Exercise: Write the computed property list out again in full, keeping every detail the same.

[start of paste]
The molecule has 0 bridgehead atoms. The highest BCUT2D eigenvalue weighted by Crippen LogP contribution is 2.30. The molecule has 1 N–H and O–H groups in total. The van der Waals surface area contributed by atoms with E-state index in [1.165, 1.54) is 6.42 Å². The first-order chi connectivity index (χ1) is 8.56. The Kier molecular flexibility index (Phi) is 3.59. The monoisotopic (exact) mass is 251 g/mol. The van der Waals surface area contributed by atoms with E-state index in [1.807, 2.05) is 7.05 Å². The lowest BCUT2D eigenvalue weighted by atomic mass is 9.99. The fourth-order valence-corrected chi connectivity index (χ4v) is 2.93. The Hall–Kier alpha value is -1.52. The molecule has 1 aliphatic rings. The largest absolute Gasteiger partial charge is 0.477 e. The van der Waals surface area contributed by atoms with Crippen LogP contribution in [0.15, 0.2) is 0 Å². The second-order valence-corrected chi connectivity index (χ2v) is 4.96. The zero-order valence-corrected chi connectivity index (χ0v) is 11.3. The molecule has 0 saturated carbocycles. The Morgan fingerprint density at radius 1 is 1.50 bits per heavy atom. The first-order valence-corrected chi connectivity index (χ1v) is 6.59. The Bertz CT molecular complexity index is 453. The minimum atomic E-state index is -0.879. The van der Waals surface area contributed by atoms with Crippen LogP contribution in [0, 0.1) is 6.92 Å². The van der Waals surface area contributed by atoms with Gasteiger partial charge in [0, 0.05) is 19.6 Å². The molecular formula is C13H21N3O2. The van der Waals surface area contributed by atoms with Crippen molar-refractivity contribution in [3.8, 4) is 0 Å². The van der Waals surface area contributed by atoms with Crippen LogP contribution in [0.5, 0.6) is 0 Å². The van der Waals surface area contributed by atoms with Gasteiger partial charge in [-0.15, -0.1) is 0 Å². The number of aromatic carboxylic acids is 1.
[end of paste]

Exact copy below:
The molecule has 0 bridgehead atoms. The highest BCUT2D eigenvalue weighted by Crippen LogP contribution is 2.30. The molecule has 1 N–H and O–H groups in total. The van der Waals surface area contributed by atoms with E-state index in [1.165, 1.54) is 6.42 Å². The first-order chi connectivity index (χ1) is 8.56. The Kier molecular flexibility index (Phi) is 3.59. The monoisotopic (exact) mass is 251 g/mol. The van der Waals surface area contributed by atoms with E-state index in [1.807, 2.05) is 7.05 Å². The lowest BCUT2D eigenvalue weighted by atomic mass is 9.99. The fourth-order valence-corrected chi connectivity index (χ4v) is 2.93. The Hall–Kier alpha value is -1.52. The molecule has 1 aliphatic rings. The largest absolute Gasteiger partial charge is 0.477 e. The van der Waals surface area contributed by atoms with Crippen LogP contribution in [0.15, 0.2) is 0 Å². The second-order valence-corrected chi connectivity index (χ2v) is 4.96. The zero-order valence-corrected chi connectivity index (χ0v) is 11.3. The molecule has 0 saturated carbocycles. The Morgan fingerprint density at radius 1 is 1.50 bits per heavy atom. The first-order valence-corrected chi connectivity index (χ1v) is 6.59. The Bertz CT molecular complexity index is 453. The minimum atomic E-state index is -0.879. The van der Waals surface area contributed by atoms with Crippen LogP contribution in [0, 0.1) is 6.92 Å². The van der Waals surface area contributed by atoms with Gasteiger partial charge in [0, 0.05) is 19.6 Å². The molecular formula is C13H21N3O2. The van der Waals surface area contributed by atoms with Crippen molar-refractivity contribution in [3.8, 4) is 0 Å². The van der Waals surface area contributed by atoms with Crippen LogP contribution in [0.5, 0.6) is 0 Å². The van der Waals surface area contributed by atoms with Gasteiger partial charge in [-0.15, -0.1) is 0 Å². The number of aromatic carboxylic acids is 1.